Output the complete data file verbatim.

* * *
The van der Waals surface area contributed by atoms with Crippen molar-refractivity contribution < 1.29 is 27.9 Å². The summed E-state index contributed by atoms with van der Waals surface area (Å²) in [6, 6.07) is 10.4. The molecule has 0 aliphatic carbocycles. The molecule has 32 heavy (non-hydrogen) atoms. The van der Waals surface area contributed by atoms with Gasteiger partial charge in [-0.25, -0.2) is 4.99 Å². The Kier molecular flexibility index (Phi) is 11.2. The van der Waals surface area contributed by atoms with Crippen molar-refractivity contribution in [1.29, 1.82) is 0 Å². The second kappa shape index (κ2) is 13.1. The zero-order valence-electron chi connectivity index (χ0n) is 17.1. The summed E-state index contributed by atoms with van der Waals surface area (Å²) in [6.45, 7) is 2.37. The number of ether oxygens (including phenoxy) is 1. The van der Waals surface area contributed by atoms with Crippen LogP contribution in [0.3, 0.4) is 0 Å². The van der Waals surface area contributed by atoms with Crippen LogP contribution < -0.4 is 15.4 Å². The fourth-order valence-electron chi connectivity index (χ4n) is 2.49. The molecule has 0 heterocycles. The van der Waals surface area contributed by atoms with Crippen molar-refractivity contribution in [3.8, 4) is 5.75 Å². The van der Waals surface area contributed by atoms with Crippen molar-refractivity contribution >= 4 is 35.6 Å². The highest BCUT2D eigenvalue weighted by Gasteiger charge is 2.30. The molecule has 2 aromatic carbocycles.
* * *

The van der Waals surface area contributed by atoms with Crippen molar-refractivity contribution < 1.29 is 27.9 Å². The summed E-state index contributed by atoms with van der Waals surface area (Å²) in [6, 6.07) is 10.4. The molecule has 0 aliphatic carbocycles. The molecule has 32 heavy (non-hydrogen) atoms. The van der Waals surface area contributed by atoms with Gasteiger partial charge in [-0.25, -0.2) is 4.99 Å². The Kier molecular flexibility index (Phi) is 11.2. The van der Waals surface area contributed by atoms with Crippen molar-refractivity contribution in [1.29, 1.82) is 0 Å². The second kappa shape index (κ2) is 13.1. The zero-order valence-electron chi connectivity index (χ0n) is 17.1. The summed E-state index contributed by atoms with van der Waals surface area (Å²) in [6.45, 7) is 2.37. The number of ether oxygens (including phenoxy) is 1. The van der Waals surface area contributed by atoms with Crippen LogP contribution in [0.3, 0.4) is 0 Å². The van der Waals surface area contributed by atoms with Crippen LogP contribution < -0.4 is 15.4 Å². The fourth-order valence-electron chi connectivity index (χ4n) is 2.49. The molecule has 0 heterocycles. The van der Waals surface area contributed by atoms with Crippen molar-refractivity contribution in [3.8, 4) is 5.75 Å². The van der Waals surface area contributed by atoms with Crippen molar-refractivity contribution >= 4 is 35.6 Å². The highest BCUT2D eigenvalue weighted by Gasteiger charge is 2.30. The molecule has 2 aromatic carbocycles.